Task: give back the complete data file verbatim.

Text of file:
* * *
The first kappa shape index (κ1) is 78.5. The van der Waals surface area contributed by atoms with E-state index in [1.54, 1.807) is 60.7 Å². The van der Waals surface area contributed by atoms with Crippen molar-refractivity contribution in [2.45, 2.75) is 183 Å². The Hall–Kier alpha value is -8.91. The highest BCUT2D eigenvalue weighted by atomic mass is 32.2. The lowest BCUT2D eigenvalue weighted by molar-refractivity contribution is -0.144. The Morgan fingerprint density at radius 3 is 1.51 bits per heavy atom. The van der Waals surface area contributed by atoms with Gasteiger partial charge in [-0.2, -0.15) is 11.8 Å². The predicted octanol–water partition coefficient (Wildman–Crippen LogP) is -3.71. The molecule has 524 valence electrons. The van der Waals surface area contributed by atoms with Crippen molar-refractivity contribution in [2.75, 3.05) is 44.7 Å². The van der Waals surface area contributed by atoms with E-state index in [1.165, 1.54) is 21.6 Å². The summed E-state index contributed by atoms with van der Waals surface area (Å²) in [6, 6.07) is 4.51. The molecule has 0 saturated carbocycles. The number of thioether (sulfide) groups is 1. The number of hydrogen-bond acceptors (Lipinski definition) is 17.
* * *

The first kappa shape index (κ1) is 78.5. The van der Waals surface area contributed by atoms with E-state index in [1.54, 1.807) is 60.7 Å². The van der Waals surface area contributed by atoms with Crippen molar-refractivity contribution in [2.45, 2.75) is 183 Å². The Hall–Kier alpha value is -8.91. The highest BCUT2D eigenvalue weighted by atomic mass is 32.2. The lowest BCUT2D eigenvalue weighted by molar-refractivity contribution is -0.144. The Morgan fingerprint density at radius 3 is 1.51 bits per heavy atom. The van der Waals surface area contributed by atoms with Gasteiger partial charge in [-0.2, -0.15) is 11.8 Å². The predicted octanol–water partition coefficient (Wildman–Crippen LogP) is -3.71. The molecule has 524 valence electrons. The van der Waals surface area contributed by atoms with Crippen molar-refractivity contribution in [2.75, 3.05) is 44.7 Å². The van der Waals surface area contributed by atoms with E-state index in [1.165, 1.54) is 21.6 Å². The summed E-state index contributed by atoms with van der Waals surface area (Å²) in [6, 6.07) is 4.51. The molecule has 0 saturated carbocycles. The number of thioether (sulfide) groups is 1. The number of hydrogen-bond acceptors (Lipinski definition) is 17.